This article led me to thinking about what exactly our students seem to “know” going into their first sessions. Obviously this isn’t a complete picture as I’ve only observed and co-taught some sessions, but it seems like whenever students are asked why we use quotation marks someone always seems to know the answer. How many of them actually know why is a different story – some might have known but didn’t speak up, or maybe the only student who understood was the one who answered (only between 2.7 and 3.8% of the students in this study initially stated that using quotation marks was a way of narrowing a search). It seems like Boolean operators are a bit more of a foreign concept to students though, which isn’t really surprising as quotation marks are often used on basic Google searches. It would be interesting if we could find out (through some kind of questionnaire) what a certain class knows about information literacy beforehand, but that may not be really feasible.

The main thing I took from this article is that freshmen may not be the stereotypically lazy, uninformed searchers that they are portrayed as. The only real problem I had with this article is that I didn’t really know what they had taught the students during the instruction sessions. The students only showed a slightly better understanding of advanced searches based on the pre and post-tests, but we don’t really know how much time the instructors spent discussing advanced searches (we don’t really go into that for the most part). I also thought some of the gains shown in the post-test were a bit more significant than the authors apparently did (the use of quotation marks is one example).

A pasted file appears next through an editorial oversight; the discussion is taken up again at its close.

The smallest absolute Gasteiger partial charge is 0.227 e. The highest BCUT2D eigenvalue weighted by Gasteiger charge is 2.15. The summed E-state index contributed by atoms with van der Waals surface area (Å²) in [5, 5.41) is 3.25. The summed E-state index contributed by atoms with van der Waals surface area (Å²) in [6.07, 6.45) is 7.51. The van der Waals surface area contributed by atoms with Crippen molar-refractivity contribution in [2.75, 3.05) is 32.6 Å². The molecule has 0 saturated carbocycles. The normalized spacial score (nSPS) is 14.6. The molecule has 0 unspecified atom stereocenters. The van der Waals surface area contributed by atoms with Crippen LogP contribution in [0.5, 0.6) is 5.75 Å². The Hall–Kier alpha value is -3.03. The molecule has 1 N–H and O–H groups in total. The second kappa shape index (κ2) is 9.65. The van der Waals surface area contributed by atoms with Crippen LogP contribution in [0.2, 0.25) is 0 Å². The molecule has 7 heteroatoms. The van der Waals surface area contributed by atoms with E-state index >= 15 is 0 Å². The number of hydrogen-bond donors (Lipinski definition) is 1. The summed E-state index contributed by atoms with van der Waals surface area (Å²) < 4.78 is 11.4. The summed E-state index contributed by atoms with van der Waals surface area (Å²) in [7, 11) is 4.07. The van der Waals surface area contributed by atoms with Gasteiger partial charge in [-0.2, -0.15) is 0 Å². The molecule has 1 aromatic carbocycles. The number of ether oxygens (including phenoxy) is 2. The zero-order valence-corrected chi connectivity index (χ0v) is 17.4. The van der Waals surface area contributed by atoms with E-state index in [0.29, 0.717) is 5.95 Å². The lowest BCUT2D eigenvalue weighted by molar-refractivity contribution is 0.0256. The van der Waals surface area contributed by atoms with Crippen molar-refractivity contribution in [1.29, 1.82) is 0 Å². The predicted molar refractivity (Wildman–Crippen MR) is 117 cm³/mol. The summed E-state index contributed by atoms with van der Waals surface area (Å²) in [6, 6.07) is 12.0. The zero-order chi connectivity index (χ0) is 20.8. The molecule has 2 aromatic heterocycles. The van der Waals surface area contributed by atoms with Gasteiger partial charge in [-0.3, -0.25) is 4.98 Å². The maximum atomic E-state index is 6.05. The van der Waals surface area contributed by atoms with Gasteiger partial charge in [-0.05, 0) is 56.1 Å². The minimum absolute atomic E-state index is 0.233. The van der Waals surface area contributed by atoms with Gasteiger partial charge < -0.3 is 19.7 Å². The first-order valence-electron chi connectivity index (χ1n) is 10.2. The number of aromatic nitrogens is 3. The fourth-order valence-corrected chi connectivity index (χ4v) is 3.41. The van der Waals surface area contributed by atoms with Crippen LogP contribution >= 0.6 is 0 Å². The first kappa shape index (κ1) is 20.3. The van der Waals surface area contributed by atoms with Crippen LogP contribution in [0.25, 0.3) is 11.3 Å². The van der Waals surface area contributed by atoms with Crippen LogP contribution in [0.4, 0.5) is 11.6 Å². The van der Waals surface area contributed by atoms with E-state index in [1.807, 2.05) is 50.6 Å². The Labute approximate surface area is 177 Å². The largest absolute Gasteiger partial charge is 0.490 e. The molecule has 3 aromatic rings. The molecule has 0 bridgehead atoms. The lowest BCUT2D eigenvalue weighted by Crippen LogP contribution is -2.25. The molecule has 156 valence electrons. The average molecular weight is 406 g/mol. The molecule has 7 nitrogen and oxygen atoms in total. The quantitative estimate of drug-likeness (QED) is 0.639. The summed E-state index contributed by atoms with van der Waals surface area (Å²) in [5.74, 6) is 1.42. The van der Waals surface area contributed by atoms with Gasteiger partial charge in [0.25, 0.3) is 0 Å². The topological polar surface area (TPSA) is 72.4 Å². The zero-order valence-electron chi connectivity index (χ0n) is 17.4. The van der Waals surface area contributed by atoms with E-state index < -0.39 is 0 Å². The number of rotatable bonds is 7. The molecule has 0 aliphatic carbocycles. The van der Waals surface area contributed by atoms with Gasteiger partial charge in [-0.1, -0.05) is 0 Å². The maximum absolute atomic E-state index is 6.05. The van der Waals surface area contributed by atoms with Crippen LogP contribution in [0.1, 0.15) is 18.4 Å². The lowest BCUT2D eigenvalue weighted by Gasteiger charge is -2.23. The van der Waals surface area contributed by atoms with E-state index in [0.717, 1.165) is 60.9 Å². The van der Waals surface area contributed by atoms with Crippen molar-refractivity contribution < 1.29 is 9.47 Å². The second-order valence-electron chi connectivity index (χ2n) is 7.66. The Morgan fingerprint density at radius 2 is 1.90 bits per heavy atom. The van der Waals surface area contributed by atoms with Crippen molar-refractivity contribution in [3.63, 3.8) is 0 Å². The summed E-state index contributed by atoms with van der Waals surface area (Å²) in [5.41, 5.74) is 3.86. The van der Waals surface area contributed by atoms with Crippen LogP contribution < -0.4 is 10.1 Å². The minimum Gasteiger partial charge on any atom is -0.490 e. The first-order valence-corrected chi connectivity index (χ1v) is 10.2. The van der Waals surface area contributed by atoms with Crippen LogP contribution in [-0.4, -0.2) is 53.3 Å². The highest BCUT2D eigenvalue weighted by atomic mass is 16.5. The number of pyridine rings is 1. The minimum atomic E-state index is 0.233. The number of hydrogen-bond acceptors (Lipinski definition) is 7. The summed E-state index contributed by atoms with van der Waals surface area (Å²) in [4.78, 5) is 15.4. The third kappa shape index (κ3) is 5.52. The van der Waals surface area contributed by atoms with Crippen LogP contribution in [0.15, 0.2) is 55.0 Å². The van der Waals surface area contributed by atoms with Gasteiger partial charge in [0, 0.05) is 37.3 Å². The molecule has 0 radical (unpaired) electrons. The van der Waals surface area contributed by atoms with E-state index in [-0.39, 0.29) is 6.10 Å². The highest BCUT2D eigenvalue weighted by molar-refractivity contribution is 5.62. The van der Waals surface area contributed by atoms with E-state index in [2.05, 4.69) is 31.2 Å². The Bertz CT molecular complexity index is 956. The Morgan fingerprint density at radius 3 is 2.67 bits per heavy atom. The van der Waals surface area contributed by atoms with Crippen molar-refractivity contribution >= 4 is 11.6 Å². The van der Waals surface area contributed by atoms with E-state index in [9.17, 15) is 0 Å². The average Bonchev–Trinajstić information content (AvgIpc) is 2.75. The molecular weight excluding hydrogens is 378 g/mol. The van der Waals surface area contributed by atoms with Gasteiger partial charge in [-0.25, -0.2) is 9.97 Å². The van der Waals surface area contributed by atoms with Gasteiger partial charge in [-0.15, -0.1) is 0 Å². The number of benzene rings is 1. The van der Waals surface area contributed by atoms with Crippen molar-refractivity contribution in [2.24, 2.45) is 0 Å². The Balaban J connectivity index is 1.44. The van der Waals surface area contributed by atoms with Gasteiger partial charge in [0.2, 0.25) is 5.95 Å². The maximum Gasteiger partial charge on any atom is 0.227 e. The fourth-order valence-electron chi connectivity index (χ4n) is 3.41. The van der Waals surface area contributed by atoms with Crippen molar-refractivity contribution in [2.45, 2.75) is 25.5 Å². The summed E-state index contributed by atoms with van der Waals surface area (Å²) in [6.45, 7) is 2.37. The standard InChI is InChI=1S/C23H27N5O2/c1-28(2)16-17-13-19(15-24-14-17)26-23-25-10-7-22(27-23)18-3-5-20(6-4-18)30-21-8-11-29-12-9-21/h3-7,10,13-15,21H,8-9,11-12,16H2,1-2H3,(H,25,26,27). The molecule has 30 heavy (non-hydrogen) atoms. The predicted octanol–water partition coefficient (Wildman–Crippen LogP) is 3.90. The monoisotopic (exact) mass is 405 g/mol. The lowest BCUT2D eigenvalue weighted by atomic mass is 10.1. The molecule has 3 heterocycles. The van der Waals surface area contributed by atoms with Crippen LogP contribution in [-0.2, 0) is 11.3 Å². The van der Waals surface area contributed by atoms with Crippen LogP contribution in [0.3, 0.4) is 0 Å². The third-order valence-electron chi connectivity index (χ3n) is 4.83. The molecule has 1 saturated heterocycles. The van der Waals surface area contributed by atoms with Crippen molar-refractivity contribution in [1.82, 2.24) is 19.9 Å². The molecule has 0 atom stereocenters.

Reflection on “Applying Active Learning Methods”

Katherine Strober Dabbour, “Applying Active Learning Methods to the Design of Library Instruction for a Freshman Seminar.”

We’ve obviously talked a good bit about active learning exercises and how they can be used in an information literacy instruction session, and this article went a bit more in-depth about how students respond to them. The author of this article conducted a survey of students attending information literacy sessions for “freshmen seminar” classes (which is different from what we are doing in that these students had no papers or assignments related to the sessions) that were predominantly based on active learning exercises. The survey found that students generally responded favorably to active learning (as opposed to textbook readings or, to some extent, classroom discussions).